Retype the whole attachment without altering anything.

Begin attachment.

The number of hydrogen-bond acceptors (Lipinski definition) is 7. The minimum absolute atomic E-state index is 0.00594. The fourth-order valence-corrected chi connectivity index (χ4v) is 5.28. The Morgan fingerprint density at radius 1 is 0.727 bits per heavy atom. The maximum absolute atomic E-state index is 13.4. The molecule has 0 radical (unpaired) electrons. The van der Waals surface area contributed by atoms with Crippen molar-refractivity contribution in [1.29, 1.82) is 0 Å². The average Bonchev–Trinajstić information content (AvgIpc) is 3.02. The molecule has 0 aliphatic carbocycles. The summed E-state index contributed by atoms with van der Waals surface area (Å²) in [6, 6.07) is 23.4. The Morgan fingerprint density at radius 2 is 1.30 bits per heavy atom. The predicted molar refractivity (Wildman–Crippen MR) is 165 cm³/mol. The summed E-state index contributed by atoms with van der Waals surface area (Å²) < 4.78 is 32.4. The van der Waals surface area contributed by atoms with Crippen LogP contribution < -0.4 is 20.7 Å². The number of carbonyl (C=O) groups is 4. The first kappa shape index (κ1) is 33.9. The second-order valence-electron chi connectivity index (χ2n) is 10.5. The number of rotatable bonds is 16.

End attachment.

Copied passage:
The number of hydrogen-bond acceptors (Lipinski definition) is 7. The minimum absolute atomic E-state index is 0.00594. The fourth-order valence-corrected chi connectivity index (χ4v) is 5.28. The Morgan fingerprint density at radius 1 is 0.727 bits per heavy atom. The maximum absolute atomic E-state index is 13.4. The molecule has 0 radical (unpaired) electrons. The van der Waals surface area contributed by atoms with Crippen molar-refractivity contribution in [1.29, 1.82) is 0 Å². The average Bonchev–Trinajstić information content (AvgIpc) is 3.02. The molecule has 0 aliphatic carbocycles. The summed E-state index contributed by atoms with van der Waals surface area (Å²) in [6, 6.07) is 23.4. The Morgan fingerprint density at radius 2 is 1.30 bits per heavy atom. The predicted molar refractivity (Wildman–Crippen MR) is 165 cm³/mol. The summed E-state index contributed by atoms with van der Waals surface area (Å²) < 4.78 is 32.4. The van der Waals surface area contributed by atoms with Crippen LogP contribution < -0.4 is 20.7 Å². The number of carbonyl (C=O) groups is 4. The first kappa shape index (κ1) is 33.9. The second-order valence-electron chi connectivity index (χ2n) is 10.5. The number of rotatable bonds is 16.